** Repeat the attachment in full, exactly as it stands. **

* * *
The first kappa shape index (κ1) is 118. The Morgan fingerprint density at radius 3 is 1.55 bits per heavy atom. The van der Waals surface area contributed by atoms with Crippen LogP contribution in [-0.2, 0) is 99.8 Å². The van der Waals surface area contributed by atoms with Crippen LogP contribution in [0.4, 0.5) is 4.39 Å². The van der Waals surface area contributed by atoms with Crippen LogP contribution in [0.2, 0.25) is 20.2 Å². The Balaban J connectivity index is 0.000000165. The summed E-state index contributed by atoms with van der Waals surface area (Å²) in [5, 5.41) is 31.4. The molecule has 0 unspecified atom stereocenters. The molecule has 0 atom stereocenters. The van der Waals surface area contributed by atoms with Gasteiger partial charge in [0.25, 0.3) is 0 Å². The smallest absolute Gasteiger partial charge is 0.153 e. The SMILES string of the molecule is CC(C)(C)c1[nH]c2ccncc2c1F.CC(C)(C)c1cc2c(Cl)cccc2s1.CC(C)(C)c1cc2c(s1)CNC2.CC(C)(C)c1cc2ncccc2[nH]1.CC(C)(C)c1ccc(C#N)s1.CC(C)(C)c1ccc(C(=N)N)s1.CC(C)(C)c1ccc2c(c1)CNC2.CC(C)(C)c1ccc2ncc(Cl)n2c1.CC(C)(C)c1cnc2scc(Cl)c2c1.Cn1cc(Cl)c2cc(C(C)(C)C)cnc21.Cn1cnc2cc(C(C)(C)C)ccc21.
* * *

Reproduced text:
The first kappa shape index (κ1) is 118. The Morgan fingerprint density at radius 3 is 1.55 bits per heavy atom. The van der Waals surface area contributed by atoms with Crippen LogP contribution in [-0.2, 0) is 99.8 Å². The van der Waals surface area contributed by atoms with Crippen LogP contribution in [0.4, 0.5) is 4.39 Å². The van der Waals surface area contributed by atoms with Crippen LogP contribution in [0.2, 0.25) is 20.2 Å². The Balaban J connectivity index is 0.000000165. The summed E-state index contributed by atoms with van der Waals surface area (Å²) in [5, 5.41) is 31.4. The molecule has 0 unspecified atom stereocenters. The molecule has 0 atom stereocenters. The van der Waals surface area contributed by atoms with Gasteiger partial charge in [0.25, 0.3) is 0 Å². The smallest absolute Gasteiger partial charge is 0.153 e. The SMILES string of the molecule is CC(C)(C)c1[nH]c2ccncc2c1F.CC(C)(C)c1cc2c(Cl)cccc2s1.CC(C)(C)c1cc2c(s1)CNC2.CC(C)(C)c1cc2ncccc2[nH]1.CC(C)(C)c1ccc(C#N)s1.CC(C)(C)c1ccc(C(=N)N)s1.CC(C)(C)c1ccc2c(c1)CNC2.CC(C)(C)c1ccc2ncc(Cl)n2c1.CC(C)(C)c1cnc2scc(Cl)c2c1.Cn1cc(Cl)c2cc(C(C)(C)C)cnc21.Cn1cnc2cc(C(C)(C)C)ccc21.